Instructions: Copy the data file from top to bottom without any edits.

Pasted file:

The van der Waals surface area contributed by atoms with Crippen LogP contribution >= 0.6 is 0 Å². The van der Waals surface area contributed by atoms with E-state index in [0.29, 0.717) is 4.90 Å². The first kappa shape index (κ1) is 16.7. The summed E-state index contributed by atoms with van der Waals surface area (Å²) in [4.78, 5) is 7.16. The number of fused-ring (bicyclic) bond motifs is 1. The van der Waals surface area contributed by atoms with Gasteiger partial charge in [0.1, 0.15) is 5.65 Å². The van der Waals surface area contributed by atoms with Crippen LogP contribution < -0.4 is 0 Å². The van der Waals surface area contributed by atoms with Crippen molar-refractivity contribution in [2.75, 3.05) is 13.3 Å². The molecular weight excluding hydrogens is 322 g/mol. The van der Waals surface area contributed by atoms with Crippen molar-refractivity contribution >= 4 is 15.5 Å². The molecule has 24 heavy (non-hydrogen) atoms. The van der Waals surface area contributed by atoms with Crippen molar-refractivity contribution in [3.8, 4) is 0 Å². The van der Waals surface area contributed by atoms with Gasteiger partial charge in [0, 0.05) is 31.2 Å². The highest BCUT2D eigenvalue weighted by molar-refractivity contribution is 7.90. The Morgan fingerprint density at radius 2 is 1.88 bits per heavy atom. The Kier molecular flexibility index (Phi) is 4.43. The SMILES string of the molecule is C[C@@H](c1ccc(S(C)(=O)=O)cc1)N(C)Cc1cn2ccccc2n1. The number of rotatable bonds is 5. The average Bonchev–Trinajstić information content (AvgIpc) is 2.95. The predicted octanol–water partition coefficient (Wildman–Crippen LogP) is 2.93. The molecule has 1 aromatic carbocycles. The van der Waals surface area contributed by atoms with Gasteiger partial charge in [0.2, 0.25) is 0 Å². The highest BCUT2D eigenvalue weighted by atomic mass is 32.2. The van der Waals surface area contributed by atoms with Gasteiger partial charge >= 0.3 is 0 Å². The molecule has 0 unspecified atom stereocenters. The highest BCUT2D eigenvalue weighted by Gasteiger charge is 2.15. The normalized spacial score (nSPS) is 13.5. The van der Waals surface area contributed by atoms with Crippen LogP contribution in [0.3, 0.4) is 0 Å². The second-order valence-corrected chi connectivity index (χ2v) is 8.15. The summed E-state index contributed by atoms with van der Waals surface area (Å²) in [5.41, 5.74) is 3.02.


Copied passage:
The van der Waals surface area contributed by atoms with Crippen LogP contribution >= 0.6 is 0 Å². The van der Waals surface area contributed by atoms with E-state index in [0.29, 0.717) is 4.90 Å². The first kappa shape index (κ1) is 16.7. The summed E-state index contributed by atoms with van der Waals surface area (Å²) in [4.78, 5) is 7.16. The number of fused-ring (bicyclic) bond motifs is 1. The van der Waals surface area contributed by atoms with Gasteiger partial charge in [0.1, 0.15) is 5.65 Å². The van der Waals surface area contributed by atoms with Crippen LogP contribution < -0.4 is 0 Å². The van der Waals surface area contributed by atoms with Crippen molar-refractivity contribution in [2.75, 3.05) is 13.3 Å². The molecular weight excluding hydrogens is 322 g/mol. The van der Waals surface area contributed by atoms with Crippen molar-refractivity contribution >= 4 is 15.5 Å². The molecule has 24 heavy (non-hydrogen) atoms. The van der Waals surface area contributed by atoms with Crippen molar-refractivity contribution in [3.8, 4) is 0 Å². The van der Waals surface area contributed by atoms with Gasteiger partial charge in [0, 0.05) is 31.2 Å². The highest BCUT2D eigenvalue weighted by molar-refractivity contribution is 7.90. The Morgan fingerprint density at radius 2 is 1.88 bits per heavy atom. The Kier molecular flexibility index (Phi) is 4.43. The SMILES string of the molecule is C[C@@H](c1ccc(S(C)(=O)=O)cc1)N(C)Cc1cn2ccccc2n1. The number of rotatable bonds is 5. The average Bonchev–Trinajstić information content (AvgIpc) is 2.95. The predicted octanol–water partition coefficient (Wildman–Crippen LogP) is 2.93. The molecule has 1 aromatic carbocycles. The van der Waals surface area contributed by atoms with Gasteiger partial charge in [0.2, 0.25) is 0 Å². The highest BCUT2D eigenvalue weighted by atomic mass is 32.2. The van der Waals surface area contributed by atoms with Gasteiger partial charge >= 0.3 is 0 Å². The molecule has 0 unspecified atom stereocenters. The highest BCUT2D eigenvalue weighted by Gasteiger charge is 2.15. The normalized spacial score (nSPS) is 13.5. The van der Waals surface area contributed by atoms with Crippen LogP contribution in [0.3, 0.4) is 0 Å². The second-order valence-corrected chi connectivity index (χ2v) is 8.15. The summed E-state index contributed by atoms with van der Waals surface area (Å²) in [5.41, 5.74) is 3.02.